(note: I'm trying to write more and judge myself less (when you read this you'll understand what I mean) but as a heads up, because I can't totally let go, I just want you to know that this is a stream-of-consciousness piece...it has not been edited or even read through. I just wrote it and hit publish. So please forgive any errors, like, iPhone style ya know? Thank you!!!)
Ever wonder what would happen if you listened to two Broadway musicals written by Lin-Manuel Miranda one after another on a five hour roadtrip by yourself?
The truth is, I didn't think anything would happen. I thought I would get to Tallahassee and most that the trip would have felt faster than before because I was so thoroughly entertained. But no, what happened when I checked in to my hotel genuinely shocked me.
I wrote 1400 words of rap. Or maybe spoken word. I really don't know what to call it, but all I know is it confirmed something I'd been doubting lately.
I'm re-reading Don Hahns book on creativity Brain Storm (have you read it yet? GO READ IT NOW!! ;)) and in it he says that impression without expression is depression. I don't know about you, but when I read that I went WHOA. And YEP. And WOW.
I've read enough about creativity to know impressions are important, and that in many ways you don't know which ones are going to lead to your next idea. I got the idea for my first book walking from a print shop at my average higher ed job. I got the second walking to the bathroom at a Panera.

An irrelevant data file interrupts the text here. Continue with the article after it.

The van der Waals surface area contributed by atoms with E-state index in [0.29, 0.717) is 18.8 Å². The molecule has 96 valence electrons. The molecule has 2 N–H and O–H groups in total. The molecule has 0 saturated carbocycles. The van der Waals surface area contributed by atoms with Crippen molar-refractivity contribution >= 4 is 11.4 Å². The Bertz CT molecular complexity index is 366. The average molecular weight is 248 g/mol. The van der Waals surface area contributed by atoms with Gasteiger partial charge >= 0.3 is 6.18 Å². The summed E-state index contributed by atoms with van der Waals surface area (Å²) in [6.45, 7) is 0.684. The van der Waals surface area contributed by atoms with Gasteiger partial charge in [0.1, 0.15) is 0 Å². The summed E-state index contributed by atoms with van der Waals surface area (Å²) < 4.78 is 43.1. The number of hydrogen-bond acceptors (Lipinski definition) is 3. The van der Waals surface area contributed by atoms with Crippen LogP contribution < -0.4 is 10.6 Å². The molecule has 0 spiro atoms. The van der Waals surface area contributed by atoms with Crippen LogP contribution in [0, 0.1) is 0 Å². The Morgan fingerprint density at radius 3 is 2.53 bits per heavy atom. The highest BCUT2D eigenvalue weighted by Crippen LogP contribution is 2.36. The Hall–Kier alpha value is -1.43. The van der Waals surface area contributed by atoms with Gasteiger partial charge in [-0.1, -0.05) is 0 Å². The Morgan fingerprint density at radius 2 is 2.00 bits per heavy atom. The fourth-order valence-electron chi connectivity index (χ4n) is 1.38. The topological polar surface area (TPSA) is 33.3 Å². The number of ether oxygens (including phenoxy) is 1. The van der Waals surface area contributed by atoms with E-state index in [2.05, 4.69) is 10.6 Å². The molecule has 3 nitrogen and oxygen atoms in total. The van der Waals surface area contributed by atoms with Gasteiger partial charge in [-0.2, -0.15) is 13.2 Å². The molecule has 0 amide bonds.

As I've been working on...actually, let's be honest here...as I've been wrestling with my second book, I have felt very unproductive. I haven't been writing as much as wrestling, forming, redefining, reinventing. All the while knowing all I "should" be doing is writing and yet I didn't know how to write while depressed, numb. I just didn't. I wrote in my journal every morning - pages and pages. But the book. Nothing.
I didn't give up. I just decide to use this time to get impressions. I plant a garden. I raise a puppy. I walk. I read a biography about Jim Henson. I start reading the biography of Alexander Hamilton. I notice things. I listen to music, really listened to it, for the first time. I stop reading and start singing, Hamilton mostly, loudly and in my car. I find reasons to drive just so I could sing and act out this play over and over again. I remember my first dream - to be Belle on Broadway. A dream I know I don't have the skills for, but it's still the first one that always sprung to mind. There are dandelion decorations all over my house - they make me think about the adventure in the great wide somewhere that I'm after.
Then it came time for me to drive the five hours to Tallahassee, FL to host a TV show I drive up to host twice a year. I was excited especially because it would be the first time I would be able to listen to, sing, and act Hamilton all the way through without any interruptions. The drive is today.
I decide to start the trip with Lin Manuel Miranda's (the star and writer of Hamilton) first musical, In The Heights. I listen to that all the way through, then Hamilton.